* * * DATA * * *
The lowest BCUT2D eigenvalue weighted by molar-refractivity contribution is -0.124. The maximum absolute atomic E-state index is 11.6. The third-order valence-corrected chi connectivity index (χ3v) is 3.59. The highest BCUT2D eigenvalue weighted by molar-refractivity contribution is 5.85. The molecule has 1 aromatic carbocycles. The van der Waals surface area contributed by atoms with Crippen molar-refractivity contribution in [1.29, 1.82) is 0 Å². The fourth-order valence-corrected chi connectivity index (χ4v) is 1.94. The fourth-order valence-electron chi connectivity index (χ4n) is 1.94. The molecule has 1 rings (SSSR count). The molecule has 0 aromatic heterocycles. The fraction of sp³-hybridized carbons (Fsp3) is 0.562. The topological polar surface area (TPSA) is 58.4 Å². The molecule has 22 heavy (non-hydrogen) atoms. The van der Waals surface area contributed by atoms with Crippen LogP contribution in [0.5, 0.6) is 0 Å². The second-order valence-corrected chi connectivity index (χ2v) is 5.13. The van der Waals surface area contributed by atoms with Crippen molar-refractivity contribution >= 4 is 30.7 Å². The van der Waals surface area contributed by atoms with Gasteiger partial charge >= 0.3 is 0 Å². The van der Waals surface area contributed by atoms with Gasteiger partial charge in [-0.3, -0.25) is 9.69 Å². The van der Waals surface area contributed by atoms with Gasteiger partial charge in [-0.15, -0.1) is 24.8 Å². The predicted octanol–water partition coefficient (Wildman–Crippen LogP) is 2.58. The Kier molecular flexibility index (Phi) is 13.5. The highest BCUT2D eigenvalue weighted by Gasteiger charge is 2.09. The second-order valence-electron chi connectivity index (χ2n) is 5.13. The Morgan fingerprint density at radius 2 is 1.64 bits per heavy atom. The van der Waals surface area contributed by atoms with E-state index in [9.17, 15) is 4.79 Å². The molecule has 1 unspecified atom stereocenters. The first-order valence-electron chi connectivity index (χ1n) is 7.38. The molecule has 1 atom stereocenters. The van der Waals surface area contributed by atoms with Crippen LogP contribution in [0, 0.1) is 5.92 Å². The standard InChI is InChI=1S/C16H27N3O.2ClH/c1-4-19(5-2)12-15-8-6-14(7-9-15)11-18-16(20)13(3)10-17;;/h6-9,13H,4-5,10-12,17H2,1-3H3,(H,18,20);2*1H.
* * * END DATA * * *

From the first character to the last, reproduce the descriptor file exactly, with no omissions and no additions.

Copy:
The lowest BCUT2D eigenvalue weighted by molar-refractivity contribution is -0.124. The maximum absolute atomic E-state index is 11.6. The third-order valence-corrected chi connectivity index (χ3v) is 3.59. The highest BCUT2D eigenvalue weighted by molar-refractivity contribution is 5.85. The molecule has 1 aromatic carbocycles. The van der Waals surface area contributed by atoms with Crippen molar-refractivity contribution in [1.29, 1.82) is 0 Å². The fourth-order valence-corrected chi connectivity index (χ4v) is 1.94. The fourth-order valence-electron chi connectivity index (χ4n) is 1.94. The molecule has 1 rings (SSSR count). The molecule has 0 aromatic heterocycles. The fraction of sp³-hybridized carbons (Fsp3) is 0.562. The topological polar surface area (TPSA) is 58.4 Å². The molecule has 22 heavy (non-hydrogen) atoms. The van der Waals surface area contributed by atoms with Crippen LogP contribution in [0.5, 0.6) is 0 Å². The second-order valence-corrected chi connectivity index (χ2v) is 5.13. The van der Waals surface area contributed by atoms with Crippen molar-refractivity contribution >= 4 is 30.7 Å². The van der Waals surface area contributed by atoms with Gasteiger partial charge >= 0.3 is 0 Å². The van der Waals surface area contributed by atoms with Gasteiger partial charge in [-0.3, -0.25) is 9.69 Å². The van der Waals surface area contributed by atoms with Gasteiger partial charge in [-0.15, -0.1) is 24.8 Å². The predicted octanol–water partition coefficient (Wildman–Crippen LogP) is 2.58. The Kier molecular flexibility index (Phi) is 13.5. The highest BCUT2D eigenvalue weighted by Gasteiger charge is 2.09. The second-order valence-electron chi connectivity index (χ2n) is 5.13. The Morgan fingerprint density at radius 2 is 1.64 bits per heavy atom. The van der Waals surface area contributed by atoms with E-state index in [9.17, 15) is 4.79 Å². The molecule has 1 unspecified atom stereocenters. The first-order valence-electron chi connectivity index (χ1n) is 7.38. The molecule has 1 atom stereocenters. The van der Waals surface area contributed by atoms with Crippen LogP contribution in [0, 0.1) is 5.92 Å². The standard InChI is InChI=1S/C16H27N3O.2ClH/c1-4-19(5-2)12-15-8-6-14(7-9-15)11-18-16(20)13(3)10-17;;/h6-9,13H,4-5,10-12,17H2,1-3H3,(H,18,20);2*1H.